- Blues News - BST

"A Chamed Life"

Tulsa World - Nov. 23, 2008

Little Joe bottles lightning with new CD, prepares for third International Blues Challenge

Little Joe McLerran is Tulsa’s only known finger-pickin’ Piedmont blues aficionado.

He’s also just 24 years old and playing music generally mastered by people 40 years his senior.

But don’t let that fool you.

The blues is a complex genre, and Piedmont blues, from the southeastern United States, merges rag time, swing and jazz into melodies that sound almost like piano rolls on a guitar. The style also is typified by more intricate chord changes.

And Little Joe mastered it, all right, when he was a tyke, playing with his daddy Robbie Mack at just 8 years of age, he said in a recent telephone interview.

“We were a trio, with my brother on washboard,” he said.

Since then, he’s moved to Tulsa and taken his unique style to a whole new level — and to a new generation. The suit-clad and fedora-wearing guitar player will release his first live CD, “Live at Last — Vol. 1” on Friday, right here in Tulsa.

The CD release party will start at 8 p.m. at the Tulsa VFW, 1109 E. Sixth St...

“I’d been listening to my studio stuff, and figured that if I could get my live sound — really put electricity behind it - that ‘old sound’ of blues would actually sound more modern,” he said.

And by electricity, he means life, emotion and a sense of drama, which is what he captured when he recorded 11 tracks in Boulder, Colo., last spring.

After all, it’s his live show that’s won over his growing fanbase.

Oct. 20, he and his Big Three Trio (featuring his father, Jimmy “Junior” Markham and Ron McRorey) won the best band category in the Blues Society of Tulsa Blues Challenge, and will travel to Memphis in January to compete in the International Blues Challenge, he said.

He’s made it to the international challenge for the past two years, as well, but for best solo/duo act.

Will the third visit be the charm? “They’re looking for something particular. It’s a little baffling,” he laughed.

“But really, it’s just a lot of fun to meet blues players from all over the world,” he said.

“This is real stuff. It’s raw, human emotion,” he said. “It’s really something.”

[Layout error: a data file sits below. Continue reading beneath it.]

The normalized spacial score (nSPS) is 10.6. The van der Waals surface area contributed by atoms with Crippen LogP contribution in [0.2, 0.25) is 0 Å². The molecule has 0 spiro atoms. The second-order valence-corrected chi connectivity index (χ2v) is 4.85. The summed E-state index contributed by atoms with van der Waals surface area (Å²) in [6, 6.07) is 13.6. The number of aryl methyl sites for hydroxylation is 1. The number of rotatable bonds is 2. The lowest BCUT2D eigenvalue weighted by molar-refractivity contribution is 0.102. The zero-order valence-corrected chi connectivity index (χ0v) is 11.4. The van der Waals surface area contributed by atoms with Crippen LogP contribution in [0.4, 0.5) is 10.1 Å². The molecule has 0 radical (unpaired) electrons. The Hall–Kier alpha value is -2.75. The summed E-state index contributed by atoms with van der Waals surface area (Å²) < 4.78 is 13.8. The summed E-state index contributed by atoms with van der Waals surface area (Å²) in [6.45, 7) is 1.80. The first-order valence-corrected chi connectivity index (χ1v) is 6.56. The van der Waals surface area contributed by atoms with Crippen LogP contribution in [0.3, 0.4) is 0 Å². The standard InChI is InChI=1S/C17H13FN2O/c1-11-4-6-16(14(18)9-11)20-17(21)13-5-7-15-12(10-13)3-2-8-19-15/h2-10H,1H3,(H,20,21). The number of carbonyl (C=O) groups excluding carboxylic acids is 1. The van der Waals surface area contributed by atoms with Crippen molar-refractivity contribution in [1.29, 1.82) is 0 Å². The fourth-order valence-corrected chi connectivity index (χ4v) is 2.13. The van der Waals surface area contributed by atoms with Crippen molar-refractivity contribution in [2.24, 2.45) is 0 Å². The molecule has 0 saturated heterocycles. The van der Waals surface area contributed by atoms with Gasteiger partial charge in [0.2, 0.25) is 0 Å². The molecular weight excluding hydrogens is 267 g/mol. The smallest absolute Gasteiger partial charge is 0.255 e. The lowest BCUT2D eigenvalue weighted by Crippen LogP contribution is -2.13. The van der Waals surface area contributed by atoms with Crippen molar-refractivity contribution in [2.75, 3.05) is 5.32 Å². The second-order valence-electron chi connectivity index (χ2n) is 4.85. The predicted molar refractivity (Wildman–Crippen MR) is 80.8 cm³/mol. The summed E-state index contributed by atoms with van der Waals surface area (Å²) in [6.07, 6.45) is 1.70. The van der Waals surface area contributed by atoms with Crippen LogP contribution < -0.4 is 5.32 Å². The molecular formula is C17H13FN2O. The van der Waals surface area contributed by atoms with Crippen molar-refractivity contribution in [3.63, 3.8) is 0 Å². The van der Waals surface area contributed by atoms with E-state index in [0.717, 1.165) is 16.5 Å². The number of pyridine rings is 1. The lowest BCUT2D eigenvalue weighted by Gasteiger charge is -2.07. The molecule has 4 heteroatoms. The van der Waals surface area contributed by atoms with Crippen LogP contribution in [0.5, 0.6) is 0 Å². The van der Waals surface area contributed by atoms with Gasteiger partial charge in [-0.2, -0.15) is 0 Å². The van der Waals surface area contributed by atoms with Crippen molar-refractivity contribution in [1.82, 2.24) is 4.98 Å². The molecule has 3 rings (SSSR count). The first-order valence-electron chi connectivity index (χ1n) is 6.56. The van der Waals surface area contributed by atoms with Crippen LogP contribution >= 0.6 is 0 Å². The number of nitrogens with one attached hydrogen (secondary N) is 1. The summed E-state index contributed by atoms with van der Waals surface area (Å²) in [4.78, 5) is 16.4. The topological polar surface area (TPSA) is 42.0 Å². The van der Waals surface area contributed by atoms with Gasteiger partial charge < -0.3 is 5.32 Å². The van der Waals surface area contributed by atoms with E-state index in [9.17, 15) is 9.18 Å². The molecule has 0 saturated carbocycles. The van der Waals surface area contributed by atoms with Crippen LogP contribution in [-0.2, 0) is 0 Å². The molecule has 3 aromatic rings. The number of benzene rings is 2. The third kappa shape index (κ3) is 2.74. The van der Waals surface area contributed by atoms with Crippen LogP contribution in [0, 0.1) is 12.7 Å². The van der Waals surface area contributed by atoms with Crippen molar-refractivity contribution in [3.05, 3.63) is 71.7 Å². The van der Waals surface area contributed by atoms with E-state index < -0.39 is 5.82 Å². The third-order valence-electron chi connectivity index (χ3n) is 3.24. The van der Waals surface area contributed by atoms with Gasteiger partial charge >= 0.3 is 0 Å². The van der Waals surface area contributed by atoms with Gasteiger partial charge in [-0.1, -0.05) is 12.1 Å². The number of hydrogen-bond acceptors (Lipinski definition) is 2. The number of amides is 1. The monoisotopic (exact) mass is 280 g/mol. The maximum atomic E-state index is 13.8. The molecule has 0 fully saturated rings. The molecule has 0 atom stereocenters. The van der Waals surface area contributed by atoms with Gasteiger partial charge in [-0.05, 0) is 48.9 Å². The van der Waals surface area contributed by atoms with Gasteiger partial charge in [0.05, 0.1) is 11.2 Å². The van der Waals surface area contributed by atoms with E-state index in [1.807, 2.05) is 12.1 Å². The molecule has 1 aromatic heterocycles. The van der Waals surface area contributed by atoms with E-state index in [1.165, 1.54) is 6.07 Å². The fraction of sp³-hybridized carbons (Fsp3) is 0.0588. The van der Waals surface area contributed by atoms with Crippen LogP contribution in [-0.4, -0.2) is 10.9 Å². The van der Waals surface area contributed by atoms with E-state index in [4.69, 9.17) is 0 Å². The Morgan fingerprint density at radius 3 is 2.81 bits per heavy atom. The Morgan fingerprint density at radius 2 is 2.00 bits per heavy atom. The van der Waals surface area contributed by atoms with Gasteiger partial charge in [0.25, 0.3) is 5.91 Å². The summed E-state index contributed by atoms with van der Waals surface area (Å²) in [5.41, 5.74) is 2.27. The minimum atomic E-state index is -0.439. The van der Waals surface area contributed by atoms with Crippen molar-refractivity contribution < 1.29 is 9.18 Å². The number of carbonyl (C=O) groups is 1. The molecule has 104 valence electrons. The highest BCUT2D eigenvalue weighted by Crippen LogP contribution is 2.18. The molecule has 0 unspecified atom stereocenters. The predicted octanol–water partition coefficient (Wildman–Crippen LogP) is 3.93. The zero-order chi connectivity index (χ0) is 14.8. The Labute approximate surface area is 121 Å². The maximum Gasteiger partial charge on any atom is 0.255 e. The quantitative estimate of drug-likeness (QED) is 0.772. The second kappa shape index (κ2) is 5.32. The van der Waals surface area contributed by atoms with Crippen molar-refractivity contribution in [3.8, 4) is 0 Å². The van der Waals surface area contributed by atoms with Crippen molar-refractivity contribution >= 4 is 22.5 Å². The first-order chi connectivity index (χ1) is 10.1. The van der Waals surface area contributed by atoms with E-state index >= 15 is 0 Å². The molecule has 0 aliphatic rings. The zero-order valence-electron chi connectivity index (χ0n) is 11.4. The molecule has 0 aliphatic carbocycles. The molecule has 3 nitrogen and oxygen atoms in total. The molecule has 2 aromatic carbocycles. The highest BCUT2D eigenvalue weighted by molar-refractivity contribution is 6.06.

And, just maybe, it’s the way he coaxes music from his smooth and sweet, deeply-hued Gibson guitar, which is more than twice his age.

- Tulsa World

"Little Joe brings Piedmont to Boulder"

By Greg Glasgow, Camera Music Writer
Thursday, March 29, 2007
Boulder Daily Camera

Little' Joe McLerran came to the blues early on, discovering the music as a kid through friends of his dad, longtime local bass player Rob McLerran. When he was a teenager, Joe and his brother, Jesse, played on the Pearl Street Mall as "Buddy Hollywood," a duo specializing in the Beatles, Bob Marley and the blues. Joe played guitar and Jesse — who died in an accident a few years ago — played drums.

Little Joe McLerran
Seven years ago the family moved to Tulsa, Okla., where Joe adopted the name "Son Piedmont" and immersed himself in the acoustic Piedmont blues style of the '20s and '30s. Now a full-time performing musician, Joe comes to Nissi's in Lafayette tonight to play the blues with his dad, Rob, clarinet and sax player Dexter Payne and drummer R J Whetstone aka Damprock.

The Camera recently caught up with Joe McLerran, 23.

Q: How did you start out playing the blues?

A: Growing up in Boulder, (I knew) a lot of the musicians around there, like BBQ Bob, Washboard Chaz and those guys. I just spent a lot of time listening to their music as a kid and was just around it all the time.

Then I had a fourth-grade teacher at Lafayette Elementary who, when I was about 9 years old, asked me to check out the blues. So I did, and I got really into it and wanted to learn how to play guitar.

Q: You started playing on the mall with your brother a couple of years after that — did you have the idea then that you wanted to be a professional musician when you grew up, or were you just having fun?

A: I kind of always wanted to be (a professional). Being around all those musicians, all those old guys are pretty cool.

Q: How was it when you moved to Tulsa? Was there a different musical atmosphere there?

A: I played there for a little while, all kinds of stuff. I got into everything from punk rock to hip-hop and stuff like that. I was just always listening to all kinds of music, but I happen to play pretty much strictly blues.

Q: When did you start on the pro circuit, playing bars and clubs and places like that?

A: When I was about 18 or 19 years old.

Q: And it sounds like there never was any question that that's what you were going to do.

A: When I got out of high school, I couldn't see myself doing anything else.

Q: And were your parents behind it? They thought it was a good idea?

A: Yeah. My dad told me — because he's been a musician his whole life — he said it's a hard life and it takes a lot of dedication, but it's doable

Q: Do you play your own songs or classic blues stuff?

A: I do my own renditions of these really, really old blues things. I have some original material, but for the most part I listen mostly to Piedmont-style blues, like East Coast-style, from 1928 to the mid-'30s or so. Big Bill Broonzy, Tampa Red, Blind Blake, Lonnie Johnson — some of those guys.

Q: Are there still songs out there for you to discover, or have you heard most of them at this point?

A: I'm always listening to stuff and getting new stuff. I'll probably always be out there finding new stuff to listen to.